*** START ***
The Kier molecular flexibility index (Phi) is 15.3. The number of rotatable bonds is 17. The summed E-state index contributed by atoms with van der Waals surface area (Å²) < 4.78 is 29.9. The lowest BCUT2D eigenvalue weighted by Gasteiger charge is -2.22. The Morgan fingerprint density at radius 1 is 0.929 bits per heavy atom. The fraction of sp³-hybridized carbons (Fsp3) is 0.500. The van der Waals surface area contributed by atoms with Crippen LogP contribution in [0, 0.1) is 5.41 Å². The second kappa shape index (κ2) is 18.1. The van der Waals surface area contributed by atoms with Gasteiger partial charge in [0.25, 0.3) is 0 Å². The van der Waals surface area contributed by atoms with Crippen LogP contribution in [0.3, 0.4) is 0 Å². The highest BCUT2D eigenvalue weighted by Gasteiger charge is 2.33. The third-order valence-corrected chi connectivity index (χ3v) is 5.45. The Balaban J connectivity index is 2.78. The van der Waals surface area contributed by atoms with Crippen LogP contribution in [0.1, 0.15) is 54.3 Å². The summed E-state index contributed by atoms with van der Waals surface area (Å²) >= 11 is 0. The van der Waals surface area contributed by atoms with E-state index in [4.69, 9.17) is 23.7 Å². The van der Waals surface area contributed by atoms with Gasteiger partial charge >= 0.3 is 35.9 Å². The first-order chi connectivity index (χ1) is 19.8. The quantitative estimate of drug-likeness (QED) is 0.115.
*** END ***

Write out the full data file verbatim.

The Kier molecular flexibility index (Phi) is 15.3. The number of rotatable bonds is 17. The summed E-state index contributed by atoms with van der Waals surface area (Å²) < 4.78 is 29.9. The lowest BCUT2D eigenvalue weighted by Gasteiger charge is -2.22. The Morgan fingerprint density at radius 1 is 0.929 bits per heavy atom. The fraction of sp³-hybridized carbons (Fsp3) is 0.500. The van der Waals surface area contributed by atoms with Crippen LogP contribution in [0, 0.1) is 5.41 Å². The second kappa shape index (κ2) is 18.1. The van der Waals surface area contributed by atoms with Gasteiger partial charge in [0.25, 0.3) is 0 Å². The van der Waals surface area contributed by atoms with Crippen LogP contribution in [0.3, 0.4) is 0 Å². The highest BCUT2D eigenvalue weighted by Gasteiger charge is 2.33. The third-order valence-corrected chi connectivity index (χ3v) is 5.45. The Balaban J connectivity index is 2.78. The van der Waals surface area contributed by atoms with Crippen LogP contribution in [0.1, 0.15) is 54.3 Å². The summed E-state index contributed by atoms with van der Waals surface area (Å²) >= 11 is 0. The van der Waals surface area contributed by atoms with E-state index in [4.69, 9.17) is 23.7 Å². The van der Waals surface area contributed by atoms with Gasteiger partial charge >= 0.3 is 35.9 Å². The first-order chi connectivity index (χ1) is 19.8. The quantitative estimate of drug-likeness (QED) is 0.115.